cost an arm and a leg definición, cost an arm and a leg significado | diccionario de inglés definición

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cost an arm and a leg exp.
be very expensive; cost a lot

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he is trying to perusal-de someone to do what he doesn't want to do. Il fait pression sur moi.
a ban or a partial prohibition on trade of weapons with a particular country, in order to isolate it
talk incessantly ; be very talkative/voluble ; be a chatterbox
[UK] [informal] Ex: When it comes to Pink Floyd, his all-time favorite band, he can talk the hind legs off a donkey!
term used to describe a woman's legs
[Slang] E.g: She is pretty and has some great gams.
a photo of one's suntanned legs usually taken with a smartphone and shared on social media
[Neologism] combination of "legs" and "selfie". Legsies are commonly used to brag about one's vacation
term used in football when a player makes an acrobatic movement using his legs
attitude or practise whereby a man, either sitting at the table, on a sofa or in public transportation, adopts a spread position notably splaying his legs wide apart in such a way as to encroach on an adjacent seat and deny space to the person sitting or wanting to sit next to him
Ex: I become upset and irritated seeing all that manspreading in the subway and buses during rush hours and more generally by that growing lack of civil vertue everywhere.
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1    the price paid or required for acquiring, producing, or maintaining something, usually measured in money, time, or energy; expense or expenditure; outlay  
2    suffering or sacrifice; loss; penalty  
count the cost to your health, I know to my cost     
a    the amount paid for a commodity by its seller  
to sell at cost     
b    (as modifier)  
the cost price     
4    pl     (Law)   the expenses of judicial proceedings  
5    at any cost or at all costs   regardless of cost or sacrifice involved  
6    at the cost of   at the expense of losing  
      vb   , costs, costing, cost  
7    tr   to be obtained or obtainable in exchange for (money or something equivalent); be priced at  
the ride cost one pound     
8    to cause or require the expenditure, loss, or sacrifice (of)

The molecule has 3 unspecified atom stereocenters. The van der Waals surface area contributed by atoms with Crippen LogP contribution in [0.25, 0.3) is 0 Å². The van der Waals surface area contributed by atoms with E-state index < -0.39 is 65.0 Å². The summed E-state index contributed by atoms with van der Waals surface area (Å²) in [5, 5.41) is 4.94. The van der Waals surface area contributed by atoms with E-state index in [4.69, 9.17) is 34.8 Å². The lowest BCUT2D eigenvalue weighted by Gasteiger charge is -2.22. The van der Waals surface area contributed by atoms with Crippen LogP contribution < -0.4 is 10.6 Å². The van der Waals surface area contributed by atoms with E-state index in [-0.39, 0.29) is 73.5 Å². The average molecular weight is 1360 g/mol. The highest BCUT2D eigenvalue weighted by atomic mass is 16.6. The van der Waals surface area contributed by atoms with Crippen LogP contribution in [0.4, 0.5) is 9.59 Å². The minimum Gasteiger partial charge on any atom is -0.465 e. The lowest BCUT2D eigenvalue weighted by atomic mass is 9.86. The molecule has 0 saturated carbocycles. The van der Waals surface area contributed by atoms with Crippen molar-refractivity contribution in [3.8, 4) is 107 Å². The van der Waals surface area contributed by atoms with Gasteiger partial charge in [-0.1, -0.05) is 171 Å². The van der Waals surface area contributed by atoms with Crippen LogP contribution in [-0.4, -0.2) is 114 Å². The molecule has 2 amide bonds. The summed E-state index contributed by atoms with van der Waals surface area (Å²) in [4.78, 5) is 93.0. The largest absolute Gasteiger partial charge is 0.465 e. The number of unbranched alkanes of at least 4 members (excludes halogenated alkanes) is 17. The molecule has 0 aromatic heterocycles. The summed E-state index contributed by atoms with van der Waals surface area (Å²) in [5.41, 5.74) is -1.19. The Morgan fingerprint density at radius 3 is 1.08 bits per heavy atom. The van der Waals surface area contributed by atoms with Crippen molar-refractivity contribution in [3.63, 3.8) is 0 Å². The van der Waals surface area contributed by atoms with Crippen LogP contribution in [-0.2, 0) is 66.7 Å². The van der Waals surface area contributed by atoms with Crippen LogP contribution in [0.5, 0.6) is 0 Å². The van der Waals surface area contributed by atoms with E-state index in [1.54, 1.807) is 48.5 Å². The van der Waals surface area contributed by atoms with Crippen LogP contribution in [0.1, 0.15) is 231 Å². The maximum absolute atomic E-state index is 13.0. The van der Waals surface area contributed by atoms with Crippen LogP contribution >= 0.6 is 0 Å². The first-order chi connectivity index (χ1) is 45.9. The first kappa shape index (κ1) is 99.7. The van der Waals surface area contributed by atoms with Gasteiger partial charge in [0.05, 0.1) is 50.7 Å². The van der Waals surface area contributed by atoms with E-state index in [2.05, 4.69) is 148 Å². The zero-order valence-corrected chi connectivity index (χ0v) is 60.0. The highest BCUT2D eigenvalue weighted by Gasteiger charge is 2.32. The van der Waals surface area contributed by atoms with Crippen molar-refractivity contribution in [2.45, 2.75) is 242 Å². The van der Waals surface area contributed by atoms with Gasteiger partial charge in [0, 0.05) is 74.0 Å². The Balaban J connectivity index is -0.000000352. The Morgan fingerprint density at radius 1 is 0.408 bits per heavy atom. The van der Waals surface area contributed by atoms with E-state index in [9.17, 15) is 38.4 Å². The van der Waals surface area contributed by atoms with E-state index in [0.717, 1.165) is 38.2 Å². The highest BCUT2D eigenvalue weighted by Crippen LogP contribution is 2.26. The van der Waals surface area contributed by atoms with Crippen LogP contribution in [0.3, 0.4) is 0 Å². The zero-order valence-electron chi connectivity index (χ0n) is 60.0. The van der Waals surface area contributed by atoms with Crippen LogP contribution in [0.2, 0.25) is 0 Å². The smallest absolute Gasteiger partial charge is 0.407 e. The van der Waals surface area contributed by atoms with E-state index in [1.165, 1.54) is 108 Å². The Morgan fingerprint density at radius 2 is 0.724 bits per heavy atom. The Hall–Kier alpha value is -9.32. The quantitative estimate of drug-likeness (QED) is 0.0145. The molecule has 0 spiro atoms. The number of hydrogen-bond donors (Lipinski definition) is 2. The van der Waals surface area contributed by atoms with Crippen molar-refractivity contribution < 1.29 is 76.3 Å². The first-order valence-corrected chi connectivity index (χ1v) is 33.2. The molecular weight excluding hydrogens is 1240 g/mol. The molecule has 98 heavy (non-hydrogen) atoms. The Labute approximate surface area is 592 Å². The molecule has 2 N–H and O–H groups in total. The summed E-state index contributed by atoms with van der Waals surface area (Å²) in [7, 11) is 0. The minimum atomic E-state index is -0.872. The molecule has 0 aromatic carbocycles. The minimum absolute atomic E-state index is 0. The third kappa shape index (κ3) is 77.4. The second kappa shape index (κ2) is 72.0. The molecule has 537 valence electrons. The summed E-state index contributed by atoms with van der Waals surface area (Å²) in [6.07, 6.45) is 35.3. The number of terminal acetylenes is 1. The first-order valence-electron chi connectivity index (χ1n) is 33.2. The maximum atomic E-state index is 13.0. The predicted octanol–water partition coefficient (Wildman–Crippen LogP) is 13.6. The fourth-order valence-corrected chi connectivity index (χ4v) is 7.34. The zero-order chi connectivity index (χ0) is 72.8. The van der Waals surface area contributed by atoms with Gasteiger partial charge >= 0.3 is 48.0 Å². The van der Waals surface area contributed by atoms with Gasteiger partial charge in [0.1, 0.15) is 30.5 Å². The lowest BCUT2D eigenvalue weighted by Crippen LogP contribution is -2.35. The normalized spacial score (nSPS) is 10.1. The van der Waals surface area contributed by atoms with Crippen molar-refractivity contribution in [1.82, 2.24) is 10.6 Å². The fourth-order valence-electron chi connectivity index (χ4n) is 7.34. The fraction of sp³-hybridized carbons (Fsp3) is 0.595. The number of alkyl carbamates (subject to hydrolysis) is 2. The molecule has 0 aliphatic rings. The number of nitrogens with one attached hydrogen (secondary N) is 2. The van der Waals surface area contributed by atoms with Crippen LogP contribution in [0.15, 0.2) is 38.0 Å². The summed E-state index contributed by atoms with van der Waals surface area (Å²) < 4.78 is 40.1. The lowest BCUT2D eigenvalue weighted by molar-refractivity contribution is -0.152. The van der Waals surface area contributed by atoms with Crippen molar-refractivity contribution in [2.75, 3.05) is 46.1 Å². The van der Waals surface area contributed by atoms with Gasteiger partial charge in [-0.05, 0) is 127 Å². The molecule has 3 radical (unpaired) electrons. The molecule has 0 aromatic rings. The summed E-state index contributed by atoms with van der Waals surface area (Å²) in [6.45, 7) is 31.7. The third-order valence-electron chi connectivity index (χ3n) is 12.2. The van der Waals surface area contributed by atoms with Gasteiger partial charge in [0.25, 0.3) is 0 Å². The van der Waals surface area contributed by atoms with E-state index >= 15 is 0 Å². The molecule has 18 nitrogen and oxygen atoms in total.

the accident cost him dearly     
9    to estimate the cost of (a product, process, etc.) for the purposes of pricing, budgeting, control, etc.  
     (C13: from Old French (n), from coster to cost, from Latin constare to stand at, cost, from stare to stand)  
  costless      adj  

cost accounting  
      n   the recording and controlling of all the expenditures of an enterprise in order to facilitate control of separate activities,   (Also called)    management accounting  
  cost accountant      n  
      adj   denoting or relating to a method of assessing a project that takes into account its costs and its benefits to society as well as the revenue it generates  
a cost-benefit analysis, the project was assessed on a cost-benefit basis     
cost centre  
      n   a unit, such as a department of a company, to which costs may be allocated for cost accounting purposes  
      adj   providing adequate financial return in relation to outlay  
  cost-effectiveness      n  
cost of living  
a    the basic cost of the food, clothing, shelter, and fuel necessary to maintain life, esp. at a standard regarded as basic or minimal  
b    (as modifier)  
the cost-of-living index     
2    the average expenditure of a person or family in a given period  
a    a method of establishing a selling price in which an agreed percentage is added to the cost price to cover profit  
b    (as modifier)  
cost-plus pricing     
cost-push inflation  
      n      See       inflation  
cost rent  
      n   (in Britain) the rent of a dwelling calculated on the cost of providing and maintaining the property without allowing for a profit  
current-cost accounting  
      n   a method of accounting that values assets at their current replacement cost rather than their original cost. It is often used in times of high inflation  
   Compare       historical-cost accounting  
factor cost  
      n   (in social accounting) valuation of goods and services at their overall commercial cost, including markups but excluding indirect taxes and subsidies  
historical-cost accounting  
      n   a method of accounting that values assets at the original cost. In times of high inflation profits can be overstated  
   Compare       current-cost accounting  
opportunity cost  
      n     (Economics)   the benefit that could have been gained from an alternative use of the same resource  
pound cost averaging  
      n     (Stock Exchange)   a method of accumulating capital by investing a fixed sum in a particular security at regular intervals, in order to achieve an average purchase price below the arithmetic average of the market prices on the purchase dates  
prime cost  
      n   the portion of the cost of a commodity that varies directly with the amount of it produced, principally comprising materials and labour,   (Also called)    variable cost      Compare       overheads  
standard cost  
      n     (Accounting)   the predetermined budgeted cost of a regular manufacturing process against which actual costs are compared  
unit cost  
      n   the actual cost of producing one article  
variable cost  
      n   a cost that varies directly with output  
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